Why make a new DSL instead of using existing options like JsonLogic? In our experience, the unique needs of feature flagging, such as gradual rollouts, make it challenging to succinctly capture them in a generalized language.

A DSL can be both human-readable and more concise than representing the same concepts in something like JsonLogic. It also allows the construction of advanced targeting rules on the fly with small payload sizes, making feature flag configurations more compact and concise.

So, using a DSL gives us several advantages:

  1. It’s easy to express the logic we want
  2. It’s potentially much faster than a generalized tool
  3. We can continue to optimize it for this domain usage
  4. Network payloads are minimized, even for potentially complicated rules
  5. It’s easy for humans to understand at a glance

Here’s an example:

const engine = new Engine();
const context = {
  "userId": 7
};
engine.evaluate("user_id > 7", context);

Why Didn’t We Use [x] Instead?

When designing Yggdrasil, we wanted it to be a seamless replacement. In terms of SDK design principles, we want to embody the qualities of a good logger: lightweight, unobtrusive, and well-behaved within their host program. Since feature toggle SDKs are not a part of the primary logic of an application, they should be almost invisible to the user.

Performance was also particularly important given that we have implementations in Go and Rust, languages known for their efficiency. We recognized that asking our users to accept a slower implementation would be a bitter pill to swallow. Building Yggdrasil in Rust meant that we could serve everyone’s performance needs.

We considered several other alternatives that we ultimately rejected. An implementation in Go, while appealing, was dismissed due to its larger runtime footprint compared to Rust. C/C++ could have been a viable option, offering a small footprint, but concerns over memory safety and our team’s limited expertise in these languages led us to rule them out. Shipping WebAssembly (WASM) was another consideration; however, the overhead of running a WASM engine in a user’s code was deemed too substantial to justify. Lastly, while JsonLogic offered extreme flexibility, it was too unconstrained for our needs, making it challenging to succinctly express the logic we wanted.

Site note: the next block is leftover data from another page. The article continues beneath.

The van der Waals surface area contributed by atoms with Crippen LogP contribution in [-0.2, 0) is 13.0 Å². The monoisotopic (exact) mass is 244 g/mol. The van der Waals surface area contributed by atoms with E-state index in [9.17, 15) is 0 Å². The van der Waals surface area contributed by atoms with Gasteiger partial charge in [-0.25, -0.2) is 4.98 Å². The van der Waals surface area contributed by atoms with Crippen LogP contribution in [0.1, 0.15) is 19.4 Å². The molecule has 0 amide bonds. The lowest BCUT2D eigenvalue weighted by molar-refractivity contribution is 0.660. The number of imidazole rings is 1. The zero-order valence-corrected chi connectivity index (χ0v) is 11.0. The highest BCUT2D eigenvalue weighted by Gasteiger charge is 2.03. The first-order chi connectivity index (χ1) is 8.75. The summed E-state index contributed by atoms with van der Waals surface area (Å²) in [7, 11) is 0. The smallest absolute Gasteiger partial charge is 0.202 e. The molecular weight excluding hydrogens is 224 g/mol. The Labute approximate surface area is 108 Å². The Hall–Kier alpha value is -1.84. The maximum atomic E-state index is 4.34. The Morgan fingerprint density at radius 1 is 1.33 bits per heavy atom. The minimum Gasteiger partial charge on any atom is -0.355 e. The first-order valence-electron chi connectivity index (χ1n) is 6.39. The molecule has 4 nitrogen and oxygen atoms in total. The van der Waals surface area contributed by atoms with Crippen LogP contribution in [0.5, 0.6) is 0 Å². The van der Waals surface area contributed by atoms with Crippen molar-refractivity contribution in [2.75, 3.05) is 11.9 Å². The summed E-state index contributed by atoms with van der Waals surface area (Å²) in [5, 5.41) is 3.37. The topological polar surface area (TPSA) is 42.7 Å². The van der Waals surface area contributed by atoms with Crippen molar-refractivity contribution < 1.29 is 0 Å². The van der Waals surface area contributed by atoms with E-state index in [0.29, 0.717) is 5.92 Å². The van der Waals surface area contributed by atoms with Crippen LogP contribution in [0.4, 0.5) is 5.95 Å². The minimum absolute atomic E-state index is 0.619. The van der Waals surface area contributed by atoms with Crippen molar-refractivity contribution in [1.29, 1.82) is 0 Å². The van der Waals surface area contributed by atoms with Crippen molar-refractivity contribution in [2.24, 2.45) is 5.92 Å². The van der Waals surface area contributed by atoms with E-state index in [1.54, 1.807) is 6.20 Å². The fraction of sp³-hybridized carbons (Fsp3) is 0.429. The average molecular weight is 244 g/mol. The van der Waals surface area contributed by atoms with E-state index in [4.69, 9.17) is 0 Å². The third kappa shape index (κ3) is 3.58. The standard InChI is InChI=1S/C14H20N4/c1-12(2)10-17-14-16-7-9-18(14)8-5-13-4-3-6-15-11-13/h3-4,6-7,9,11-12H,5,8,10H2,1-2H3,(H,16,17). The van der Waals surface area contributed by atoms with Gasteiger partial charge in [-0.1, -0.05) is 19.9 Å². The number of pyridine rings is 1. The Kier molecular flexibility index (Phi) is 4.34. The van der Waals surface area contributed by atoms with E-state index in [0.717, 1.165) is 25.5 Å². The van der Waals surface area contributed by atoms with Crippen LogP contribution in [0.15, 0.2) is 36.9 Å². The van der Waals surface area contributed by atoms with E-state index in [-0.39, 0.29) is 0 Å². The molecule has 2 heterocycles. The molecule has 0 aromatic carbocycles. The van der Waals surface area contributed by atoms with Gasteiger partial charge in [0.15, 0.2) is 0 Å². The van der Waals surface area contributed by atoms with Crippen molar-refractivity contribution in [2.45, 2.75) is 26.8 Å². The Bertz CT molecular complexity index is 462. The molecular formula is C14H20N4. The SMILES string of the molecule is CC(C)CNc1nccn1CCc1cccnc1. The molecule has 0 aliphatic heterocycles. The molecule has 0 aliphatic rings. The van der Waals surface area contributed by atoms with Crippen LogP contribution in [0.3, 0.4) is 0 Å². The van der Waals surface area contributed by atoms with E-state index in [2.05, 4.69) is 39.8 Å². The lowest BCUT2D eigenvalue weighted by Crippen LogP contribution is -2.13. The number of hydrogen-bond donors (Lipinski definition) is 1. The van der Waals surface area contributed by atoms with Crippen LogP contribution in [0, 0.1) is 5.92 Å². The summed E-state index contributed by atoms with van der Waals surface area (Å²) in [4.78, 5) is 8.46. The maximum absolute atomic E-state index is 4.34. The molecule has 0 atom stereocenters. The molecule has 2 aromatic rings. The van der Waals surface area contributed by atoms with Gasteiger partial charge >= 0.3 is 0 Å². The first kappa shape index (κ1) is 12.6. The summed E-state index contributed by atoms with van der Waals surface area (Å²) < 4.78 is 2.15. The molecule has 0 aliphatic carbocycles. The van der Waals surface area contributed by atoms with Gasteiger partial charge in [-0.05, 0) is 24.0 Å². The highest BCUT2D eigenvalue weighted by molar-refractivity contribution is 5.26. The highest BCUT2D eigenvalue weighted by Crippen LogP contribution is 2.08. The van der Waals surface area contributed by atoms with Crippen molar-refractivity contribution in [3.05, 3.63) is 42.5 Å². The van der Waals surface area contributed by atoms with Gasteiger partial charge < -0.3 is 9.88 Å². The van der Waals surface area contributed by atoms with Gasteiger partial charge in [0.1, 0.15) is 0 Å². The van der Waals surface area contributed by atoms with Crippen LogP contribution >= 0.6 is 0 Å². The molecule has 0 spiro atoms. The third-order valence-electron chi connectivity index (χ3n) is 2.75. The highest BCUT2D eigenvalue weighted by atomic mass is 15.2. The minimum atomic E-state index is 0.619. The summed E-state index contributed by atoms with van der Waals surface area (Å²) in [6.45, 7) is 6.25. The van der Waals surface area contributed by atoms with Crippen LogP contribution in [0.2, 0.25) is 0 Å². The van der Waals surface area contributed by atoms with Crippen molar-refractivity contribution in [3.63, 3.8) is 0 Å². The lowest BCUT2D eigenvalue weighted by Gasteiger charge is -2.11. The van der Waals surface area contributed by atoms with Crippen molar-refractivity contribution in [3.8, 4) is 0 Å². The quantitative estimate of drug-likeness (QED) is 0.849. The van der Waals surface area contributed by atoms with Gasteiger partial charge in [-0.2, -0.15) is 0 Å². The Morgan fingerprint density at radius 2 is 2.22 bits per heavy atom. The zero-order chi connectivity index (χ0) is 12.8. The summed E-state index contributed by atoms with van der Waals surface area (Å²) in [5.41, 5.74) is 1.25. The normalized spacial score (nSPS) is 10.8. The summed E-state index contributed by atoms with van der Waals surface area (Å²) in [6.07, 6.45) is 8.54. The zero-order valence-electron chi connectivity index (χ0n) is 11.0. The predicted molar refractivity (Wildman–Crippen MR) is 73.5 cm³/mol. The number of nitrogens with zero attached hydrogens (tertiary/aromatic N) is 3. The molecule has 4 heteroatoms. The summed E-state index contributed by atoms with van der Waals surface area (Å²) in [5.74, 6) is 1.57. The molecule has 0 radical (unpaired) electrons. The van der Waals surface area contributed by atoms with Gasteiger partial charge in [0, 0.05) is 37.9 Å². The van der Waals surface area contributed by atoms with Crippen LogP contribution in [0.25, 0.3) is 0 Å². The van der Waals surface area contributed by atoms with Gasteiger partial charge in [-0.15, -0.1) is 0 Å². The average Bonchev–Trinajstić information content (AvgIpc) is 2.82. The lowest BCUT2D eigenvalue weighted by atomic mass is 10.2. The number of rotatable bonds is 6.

Potential Shared Library?

Meanwhile, as we have worked on Yggdrasil, we have also discovered a recent OpenFeature discussion about creating a standardized flag definition language for the OpenFeature project. OpenFeature aims to provide a vendor-neutral feature flag SDK across many languages, technologies, and frameworks. Like Unleash, OpenFeature also has a significant maintenance burden to build and support providers for every tool and vendor in every language.

While our projects have different goals, the needs and pain points may overlap sufficiently to make Yggdrasil a potentially useful shared solution. We’re excited by this possibility and encourage you to read our upcoming OpenFeature blog post to learn more.

What’s Next?

We value collaboration as an Open Source project, especially with other Open Source communities. We’ve started to engage more with OpenFeature, and the potential to collaborate on this specific code is exciting for our team. On OpenFeature’s end, there is an open discussion about whether or not this direction makes sense and, if so, what the best options might be. However, we’re hopeful that we have the basis for some technical collaboration that could be beneficial to both projects.

Get Involved

If this OpenFeature collaboration interests you, we’d welcome you to join the conversation, help collaborate on POCs, and share your expertise.

If you help maintain any Unleash SDKs and are interested in bringing Yggdrasil into yours, let us know in GitHub or Slack.